There is a familiar derivation of G¨ odel’s Theorem from the proof by diagonalization of the unsolvability of the Halting Problem. That proof, though, still involves a kind of self-referential trick, as we in effect construct a sentence that says ‘the algorithm searching for a proof of me doesn’t halt’. It is worth showing, then, that some core results in the theory of partial recursive functions directly entail G¨ odel’s First Incompleteness Theorem without any further self-referential trick.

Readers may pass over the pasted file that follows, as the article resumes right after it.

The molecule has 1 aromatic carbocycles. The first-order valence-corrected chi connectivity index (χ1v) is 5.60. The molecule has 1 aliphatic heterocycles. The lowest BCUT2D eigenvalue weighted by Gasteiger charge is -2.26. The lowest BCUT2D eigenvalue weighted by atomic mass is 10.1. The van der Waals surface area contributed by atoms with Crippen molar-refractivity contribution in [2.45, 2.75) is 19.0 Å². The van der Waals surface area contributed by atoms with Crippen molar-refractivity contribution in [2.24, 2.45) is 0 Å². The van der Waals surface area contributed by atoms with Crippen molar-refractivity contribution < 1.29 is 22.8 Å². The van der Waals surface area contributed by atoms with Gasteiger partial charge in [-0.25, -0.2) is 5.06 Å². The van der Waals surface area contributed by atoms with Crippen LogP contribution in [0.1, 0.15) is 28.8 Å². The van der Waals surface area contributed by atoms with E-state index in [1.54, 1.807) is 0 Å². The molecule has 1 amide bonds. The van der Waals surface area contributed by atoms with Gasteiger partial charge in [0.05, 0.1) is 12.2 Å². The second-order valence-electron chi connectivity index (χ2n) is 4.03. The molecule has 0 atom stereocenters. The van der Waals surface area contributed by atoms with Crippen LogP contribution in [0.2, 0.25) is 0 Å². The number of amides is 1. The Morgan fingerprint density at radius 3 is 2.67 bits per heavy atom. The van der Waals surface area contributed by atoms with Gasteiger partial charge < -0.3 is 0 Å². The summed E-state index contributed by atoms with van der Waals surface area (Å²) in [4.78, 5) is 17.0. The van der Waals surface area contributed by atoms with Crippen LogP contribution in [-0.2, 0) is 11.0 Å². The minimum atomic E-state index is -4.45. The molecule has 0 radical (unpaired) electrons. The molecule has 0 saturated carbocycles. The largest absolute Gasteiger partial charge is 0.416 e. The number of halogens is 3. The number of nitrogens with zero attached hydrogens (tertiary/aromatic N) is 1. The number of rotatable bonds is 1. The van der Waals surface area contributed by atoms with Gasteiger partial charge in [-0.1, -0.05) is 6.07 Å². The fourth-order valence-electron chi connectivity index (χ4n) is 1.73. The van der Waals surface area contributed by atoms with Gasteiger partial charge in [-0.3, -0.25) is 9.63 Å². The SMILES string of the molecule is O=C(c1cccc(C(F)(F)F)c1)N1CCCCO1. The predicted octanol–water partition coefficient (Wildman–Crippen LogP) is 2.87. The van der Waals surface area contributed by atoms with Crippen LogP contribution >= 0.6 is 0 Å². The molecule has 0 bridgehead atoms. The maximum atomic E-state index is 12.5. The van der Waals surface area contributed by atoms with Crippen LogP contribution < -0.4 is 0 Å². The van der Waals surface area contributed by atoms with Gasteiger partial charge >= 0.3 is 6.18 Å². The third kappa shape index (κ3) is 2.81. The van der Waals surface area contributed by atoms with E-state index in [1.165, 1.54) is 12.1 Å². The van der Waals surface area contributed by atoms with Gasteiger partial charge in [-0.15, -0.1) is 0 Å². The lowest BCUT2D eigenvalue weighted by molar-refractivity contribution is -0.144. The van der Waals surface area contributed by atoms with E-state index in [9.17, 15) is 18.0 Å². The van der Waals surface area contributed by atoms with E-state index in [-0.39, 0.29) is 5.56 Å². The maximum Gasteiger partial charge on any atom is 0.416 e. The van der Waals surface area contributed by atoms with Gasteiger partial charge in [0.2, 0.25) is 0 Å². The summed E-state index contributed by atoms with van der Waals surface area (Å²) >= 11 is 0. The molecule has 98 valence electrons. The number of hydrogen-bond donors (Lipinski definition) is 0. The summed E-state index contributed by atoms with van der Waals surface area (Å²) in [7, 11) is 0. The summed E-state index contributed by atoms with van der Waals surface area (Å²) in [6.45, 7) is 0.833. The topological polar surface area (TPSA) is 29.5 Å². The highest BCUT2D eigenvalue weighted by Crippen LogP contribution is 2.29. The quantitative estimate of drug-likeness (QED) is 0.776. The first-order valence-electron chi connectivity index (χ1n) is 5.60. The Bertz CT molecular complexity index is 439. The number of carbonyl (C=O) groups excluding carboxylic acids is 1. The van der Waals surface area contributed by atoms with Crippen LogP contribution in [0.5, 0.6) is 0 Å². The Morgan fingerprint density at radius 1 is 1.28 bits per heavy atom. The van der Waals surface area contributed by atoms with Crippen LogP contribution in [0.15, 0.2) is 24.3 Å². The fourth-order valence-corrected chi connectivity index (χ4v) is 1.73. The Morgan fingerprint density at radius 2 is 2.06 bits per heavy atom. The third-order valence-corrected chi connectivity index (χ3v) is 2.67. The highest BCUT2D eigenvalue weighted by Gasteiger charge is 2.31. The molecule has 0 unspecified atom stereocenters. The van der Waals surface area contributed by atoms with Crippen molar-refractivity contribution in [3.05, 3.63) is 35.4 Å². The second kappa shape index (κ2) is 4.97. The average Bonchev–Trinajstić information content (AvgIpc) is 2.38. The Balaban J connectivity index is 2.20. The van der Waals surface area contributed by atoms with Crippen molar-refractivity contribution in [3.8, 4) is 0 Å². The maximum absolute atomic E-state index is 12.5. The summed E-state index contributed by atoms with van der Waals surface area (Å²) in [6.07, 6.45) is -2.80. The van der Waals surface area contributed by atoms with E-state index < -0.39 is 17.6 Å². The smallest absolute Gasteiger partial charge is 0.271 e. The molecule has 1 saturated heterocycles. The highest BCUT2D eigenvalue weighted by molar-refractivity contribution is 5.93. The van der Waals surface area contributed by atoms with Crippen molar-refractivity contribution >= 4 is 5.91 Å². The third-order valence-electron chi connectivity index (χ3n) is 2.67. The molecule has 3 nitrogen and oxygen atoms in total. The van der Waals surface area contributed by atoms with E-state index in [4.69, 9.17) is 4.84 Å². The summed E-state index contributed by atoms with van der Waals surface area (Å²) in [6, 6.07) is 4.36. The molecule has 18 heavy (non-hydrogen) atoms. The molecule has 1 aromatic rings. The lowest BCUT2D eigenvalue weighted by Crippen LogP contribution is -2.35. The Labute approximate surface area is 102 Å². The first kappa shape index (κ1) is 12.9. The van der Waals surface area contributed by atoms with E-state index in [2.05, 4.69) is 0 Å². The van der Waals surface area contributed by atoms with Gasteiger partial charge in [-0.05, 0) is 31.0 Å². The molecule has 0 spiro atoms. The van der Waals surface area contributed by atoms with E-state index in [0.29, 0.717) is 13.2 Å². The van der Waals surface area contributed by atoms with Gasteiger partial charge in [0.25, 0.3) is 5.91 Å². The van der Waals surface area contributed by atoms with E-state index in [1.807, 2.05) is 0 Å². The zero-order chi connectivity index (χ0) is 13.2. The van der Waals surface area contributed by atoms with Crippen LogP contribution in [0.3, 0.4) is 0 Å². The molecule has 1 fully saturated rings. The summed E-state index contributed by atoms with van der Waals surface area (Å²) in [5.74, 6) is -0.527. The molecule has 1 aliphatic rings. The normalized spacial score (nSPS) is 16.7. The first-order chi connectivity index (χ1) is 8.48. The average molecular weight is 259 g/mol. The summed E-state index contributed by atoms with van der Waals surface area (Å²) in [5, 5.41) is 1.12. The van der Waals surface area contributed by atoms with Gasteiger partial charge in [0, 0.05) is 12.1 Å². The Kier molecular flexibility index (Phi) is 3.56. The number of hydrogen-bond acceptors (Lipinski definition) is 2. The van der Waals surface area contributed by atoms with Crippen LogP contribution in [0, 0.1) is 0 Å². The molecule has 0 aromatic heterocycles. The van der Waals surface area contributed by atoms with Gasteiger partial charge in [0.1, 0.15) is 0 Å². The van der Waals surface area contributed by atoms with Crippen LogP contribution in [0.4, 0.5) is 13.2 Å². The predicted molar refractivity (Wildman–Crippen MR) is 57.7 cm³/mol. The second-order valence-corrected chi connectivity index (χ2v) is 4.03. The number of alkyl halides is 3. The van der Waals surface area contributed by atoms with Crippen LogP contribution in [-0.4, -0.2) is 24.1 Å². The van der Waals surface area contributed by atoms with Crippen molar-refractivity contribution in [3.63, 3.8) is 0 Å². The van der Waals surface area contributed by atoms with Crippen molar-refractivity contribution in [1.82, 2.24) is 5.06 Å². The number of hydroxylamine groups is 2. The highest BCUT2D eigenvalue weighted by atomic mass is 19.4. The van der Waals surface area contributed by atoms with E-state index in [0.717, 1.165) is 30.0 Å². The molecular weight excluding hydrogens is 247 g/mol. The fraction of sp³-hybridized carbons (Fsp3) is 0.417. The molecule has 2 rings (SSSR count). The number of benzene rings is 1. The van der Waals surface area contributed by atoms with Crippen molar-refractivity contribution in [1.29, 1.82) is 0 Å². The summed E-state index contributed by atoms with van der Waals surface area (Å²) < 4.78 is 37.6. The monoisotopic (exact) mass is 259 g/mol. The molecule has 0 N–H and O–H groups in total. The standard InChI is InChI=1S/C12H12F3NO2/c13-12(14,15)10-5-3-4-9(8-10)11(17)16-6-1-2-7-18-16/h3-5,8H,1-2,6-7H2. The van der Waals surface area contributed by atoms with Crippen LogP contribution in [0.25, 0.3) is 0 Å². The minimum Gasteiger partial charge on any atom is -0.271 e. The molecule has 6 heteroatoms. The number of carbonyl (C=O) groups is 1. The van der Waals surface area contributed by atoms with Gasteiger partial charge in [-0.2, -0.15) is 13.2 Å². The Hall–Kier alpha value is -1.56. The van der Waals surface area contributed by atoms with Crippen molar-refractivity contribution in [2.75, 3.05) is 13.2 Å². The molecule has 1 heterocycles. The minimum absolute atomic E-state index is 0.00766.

We can see from the analysis set out here that the two accounts that were the focus of consideration are complementary to one another. It has been my contention that a problem like specifying a concept such as ‘refrain’ is highly complex. One part of it is the problem of determining the relation between the action (or event) and the result. Another part of the problem is that of describing the event itself; what kind of an event is it? These (...) two projects are related and so it is clear that the results must be consistent. However, it is equally clear that the definition which is useful for one project is not the same as that which is helpful for another. The point is that it should not be assumed that an account that initially looks incompatible with one's own must be refuted. It is sometimes better to consider what is needed for a complete account, and whether many different approaches may contribute pieces to the puzzle.We have here one puzzle piece: an analysis of refraining. It should not be assumed that we have thereby completed the puzzle of omission, but omission can be approached the same way; that is, by coordinating parallel projects.Accordingly, the first benefit of the present analysis is that it sets up an approach which is modular in nature. It allows for parallel projects to be pursued separately and coordinated. This kind of approach is sorely needed in this area to counter unproductive dispute.To see how such an approach can be applied to further problems profitably consider the following persistent controversy. Many philosophers are at odds over the importance of the notion of duty, or more informally, reasonable expectation in the understanding of refraining. A number of them (e.g., Hart and Honore, John Casey, and Phillipa Foot) hold that the determining feature for the ascription of responsibility to an agent for not doing something to prevent a harm (say, a death) is the presence of a duty or reasonable expectation that the agent do something about the situation. For example, John Casey holds, “If a man does not do x, we cannot properly say that his not doing x is the cause of some result y, unless in the normal course of events he could have been expected to do x.” Casey, Actions and Consequences (1978).Other philosophers object that a person can cause a result by refraining from (causally) preventing it, and that such an event can be explained without any reference to duty. These two views appear to conflict, but in fact they are both right (but both incomplete). The reason that the above statements are generally thought to constitute a disagreement is that ‘refrain’ is generally taken as the fundamental term of analysis for omissions. Thus, if Casey says, “If a man does not do x...” he is taken to mean “...if a man refrains from doing x...” But he need not mean that. He may mean to say only that the man failed to do x. See my analysis in “Contemplating Failure,” supra note 10. Failing to do something can be, and ordinarily is, thought of as stronger than simple nonaction. But it is much weaker than refraining. For one thing, it has no awareness requirement. Thus, an account like Casey's can explain the ascription of responsibility and the presence of an omission where Green's account (or the account offered here) cannot, and vice versa. Casey's view can explain why we hold (or at least that we hold) responsible the night watchman who forgets to check one of the windows, the bookkeeper who (accidentally) omits an entry in the accounts, or the private duty nurse who fails to prevent a death by falling asleep on the job. No refraining is present in any of these cases. Consequently, any thesis based on refraining alone cannot explain them. But in many cases refraining is precisely what is important, and Green (and others of the same persuasion) are correct to point out that no reference to duty is necessarily required to account for these cases. Analysis based on refraining best explains intentional or conscious omission. Analysis based on duty or reasonable expectation is the only way to explain unconscious omission. More often than not, both elements are present. A complete account of omission needs both. So here again, the better way to view these putatively competing accounts is as parallel projects which work toward a common, but complex end. The approach taken here allows for this kind of much needed coordination. The second benefit of the present analysis is that it clarifies and focuses on the significance of the mental element of refraining. Refraining is conscious omission. Consciousness and omission are its distinguishing features. The effects of seeing the concept this way are pervasive. Here is one example. If I refrain from reporting my full income to the IRS, I have committed fraud, and punitive or even criminal sanctions may be reasonable. If I fail to report my full income through ignorance or mistake (say, I misunderstood the instructions) correcting the error and requiring payment is reasonable, but certainly criminal sanction is not. This oversimplifies the distinction, but it illustrates the focus of my pursuit.With regard to positive actions, law and philosophy have long recognized this important distinction as manifested in the difference between negligence and intentional tort, or manslaughter and murder. Due (I think) to the extraordinary flexibility of language and the weakness and variability of social conventions regarding omissions, this distinction has not been clearly articulated. I think such an analysis is worth pursuing. The present account is one step in that pursuit. (shrink)